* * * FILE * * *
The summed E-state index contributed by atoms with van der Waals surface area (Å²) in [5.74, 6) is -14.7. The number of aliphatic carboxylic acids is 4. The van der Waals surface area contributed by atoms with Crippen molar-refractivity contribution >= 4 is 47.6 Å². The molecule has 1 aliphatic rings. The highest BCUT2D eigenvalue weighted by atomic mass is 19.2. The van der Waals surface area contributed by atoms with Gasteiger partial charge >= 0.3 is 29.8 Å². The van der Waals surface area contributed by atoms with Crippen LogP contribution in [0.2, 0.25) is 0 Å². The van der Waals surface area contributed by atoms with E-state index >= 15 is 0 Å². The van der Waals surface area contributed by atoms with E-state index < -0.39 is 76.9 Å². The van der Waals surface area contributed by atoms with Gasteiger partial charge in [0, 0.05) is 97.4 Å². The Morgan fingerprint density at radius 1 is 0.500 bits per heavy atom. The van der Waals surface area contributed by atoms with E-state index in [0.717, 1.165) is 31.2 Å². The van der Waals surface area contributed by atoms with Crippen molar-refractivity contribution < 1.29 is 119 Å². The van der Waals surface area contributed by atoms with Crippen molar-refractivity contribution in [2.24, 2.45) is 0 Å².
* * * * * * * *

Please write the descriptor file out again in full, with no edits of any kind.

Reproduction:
The summed E-state index contributed by atoms with van der Waals surface area (Å²) in [5.74, 6) is -14.7. The number of aliphatic carboxylic acids is 4. The van der Waals surface area contributed by atoms with Crippen molar-refractivity contribution >= 4 is 47.6 Å². The molecule has 1 aliphatic rings. The highest BCUT2D eigenvalue weighted by atomic mass is 19.2. The van der Waals surface area contributed by atoms with Gasteiger partial charge >= 0.3 is 29.8 Å². The van der Waals surface area contributed by atoms with Crippen LogP contribution in [0.2, 0.25) is 0 Å². The van der Waals surface area contributed by atoms with E-state index >= 15 is 0 Å². The van der Waals surface area contributed by atoms with E-state index < -0.39 is 76.9 Å². The van der Waals surface area contributed by atoms with Gasteiger partial charge in [0, 0.05) is 97.4 Å². The Morgan fingerprint density at radius 1 is 0.500 bits per heavy atom. The van der Waals surface area contributed by atoms with E-state index in [0.717, 1.165) is 31.2 Å². The van der Waals surface area contributed by atoms with Crippen molar-refractivity contribution < 1.29 is 119 Å². The van der Waals surface area contributed by atoms with Crippen molar-refractivity contribution in [2.24, 2.45) is 0 Å².